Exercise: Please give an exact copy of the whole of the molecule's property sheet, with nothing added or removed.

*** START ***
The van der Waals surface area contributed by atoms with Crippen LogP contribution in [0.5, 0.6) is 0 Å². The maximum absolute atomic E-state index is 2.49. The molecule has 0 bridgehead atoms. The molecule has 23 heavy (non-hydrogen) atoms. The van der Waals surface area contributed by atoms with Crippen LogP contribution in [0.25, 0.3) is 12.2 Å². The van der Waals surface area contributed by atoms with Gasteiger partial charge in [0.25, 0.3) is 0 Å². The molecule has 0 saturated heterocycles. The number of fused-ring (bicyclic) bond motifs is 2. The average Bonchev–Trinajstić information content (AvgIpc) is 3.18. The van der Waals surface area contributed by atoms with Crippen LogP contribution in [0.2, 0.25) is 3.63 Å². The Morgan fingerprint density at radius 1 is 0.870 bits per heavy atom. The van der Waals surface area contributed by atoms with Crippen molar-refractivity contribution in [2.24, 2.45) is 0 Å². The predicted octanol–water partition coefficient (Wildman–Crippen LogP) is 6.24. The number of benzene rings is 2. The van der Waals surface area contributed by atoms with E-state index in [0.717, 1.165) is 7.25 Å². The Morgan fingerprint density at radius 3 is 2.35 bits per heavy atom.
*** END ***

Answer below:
The van der Waals surface area contributed by atoms with Crippen LogP contribution in [0.5, 0.6) is 0 Å². The maximum absolute atomic E-state index is 2.49. The molecule has 0 bridgehead atoms. The molecule has 23 heavy (non-hydrogen) atoms. The van der Waals surface area contributed by atoms with Crippen LogP contribution in [0.25, 0.3) is 12.2 Å². The van der Waals surface area contributed by atoms with Gasteiger partial charge in [0.25, 0.3) is 0 Å². The molecule has 0 saturated heterocycles. The number of fused-ring (bicyclic) bond motifs is 2. The average Bonchev–Trinajstić information content (AvgIpc) is 3.18. The van der Waals surface area contributed by atoms with Crippen LogP contribution in [0.2, 0.25) is 3.63 Å². The Morgan fingerprint density at radius 1 is 0.870 bits per heavy atom. The van der Waals surface area contributed by atoms with Crippen molar-refractivity contribution in [2.24, 2.45) is 0 Å². The predicted octanol–water partition coefficient (Wildman–Crippen LogP) is 6.24. The number of benzene rings is 2. The van der Waals surface area contributed by atoms with E-state index in [0.717, 1.165) is 7.25 Å². The Morgan fingerprint density at radius 3 is 2.35 bits per heavy atom.